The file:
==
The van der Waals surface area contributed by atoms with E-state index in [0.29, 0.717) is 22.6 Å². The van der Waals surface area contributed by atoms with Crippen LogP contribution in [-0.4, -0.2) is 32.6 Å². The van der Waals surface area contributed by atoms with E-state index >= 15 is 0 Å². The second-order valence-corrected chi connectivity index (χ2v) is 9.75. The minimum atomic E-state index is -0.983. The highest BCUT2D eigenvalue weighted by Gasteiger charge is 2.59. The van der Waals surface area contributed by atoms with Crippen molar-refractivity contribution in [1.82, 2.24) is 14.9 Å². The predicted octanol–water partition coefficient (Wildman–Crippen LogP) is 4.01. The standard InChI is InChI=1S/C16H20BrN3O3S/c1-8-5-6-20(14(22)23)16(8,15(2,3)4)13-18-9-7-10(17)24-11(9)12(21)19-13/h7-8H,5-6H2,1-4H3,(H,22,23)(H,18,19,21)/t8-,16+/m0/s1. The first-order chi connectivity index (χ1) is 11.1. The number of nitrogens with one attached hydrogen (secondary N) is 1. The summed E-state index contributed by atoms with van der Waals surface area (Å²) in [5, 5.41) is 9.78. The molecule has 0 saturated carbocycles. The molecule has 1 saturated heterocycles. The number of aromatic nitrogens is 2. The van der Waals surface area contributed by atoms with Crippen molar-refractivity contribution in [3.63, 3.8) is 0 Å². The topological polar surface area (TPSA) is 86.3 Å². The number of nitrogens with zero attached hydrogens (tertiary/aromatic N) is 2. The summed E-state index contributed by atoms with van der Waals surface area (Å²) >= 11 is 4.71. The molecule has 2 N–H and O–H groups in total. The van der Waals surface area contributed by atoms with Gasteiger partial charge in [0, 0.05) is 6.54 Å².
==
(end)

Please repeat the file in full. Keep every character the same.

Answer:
The van der Waals surface area contributed by atoms with E-state index in [0.29, 0.717) is 22.6 Å². The van der Waals surface area contributed by atoms with Crippen LogP contribution in [-0.4, -0.2) is 32.6 Å². The van der Waals surface area contributed by atoms with E-state index >= 15 is 0 Å². The second-order valence-corrected chi connectivity index (χ2v) is 9.75. The minimum atomic E-state index is -0.983. The highest BCUT2D eigenvalue weighted by Gasteiger charge is 2.59. The van der Waals surface area contributed by atoms with Crippen molar-refractivity contribution in [1.82, 2.24) is 14.9 Å². The predicted octanol–water partition coefficient (Wildman–Crippen LogP) is 4.01. The standard InChI is InChI=1S/C16H20BrN3O3S/c1-8-5-6-20(14(22)23)16(8,15(2,3)4)13-18-9-7-10(17)24-11(9)12(21)19-13/h7-8H,5-6H2,1-4H3,(H,22,23)(H,18,19,21)/t8-,16+/m0/s1. The first-order chi connectivity index (χ1) is 11.1. The number of nitrogens with one attached hydrogen (secondary N) is 1. The summed E-state index contributed by atoms with van der Waals surface area (Å²) in [5, 5.41) is 9.78. The molecule has 0 saturated carbocycles. The molecule has 1 saturated heterocycles. The number of aromatic nitrogens is 2. The van der Waals surface area contributed by atoms with Crippen molar-refractivity contribution in [3.63, 3.8) is 0 Å². The topological polar surface area (TPSA) is 86.3 Å². The number of nitrogens with zero attached hydrogens (tertiary/aromatic N) is 2. The summed E-state index contributed by atoms with van der Waals surface area (Å²) >= 11 is 4.71. The molecule has 2 N–H and O–H groups in total. The van der Waals surface area contributed by atoms with Gasteiger partial charge in [0, 0.05) is 6.54 Å².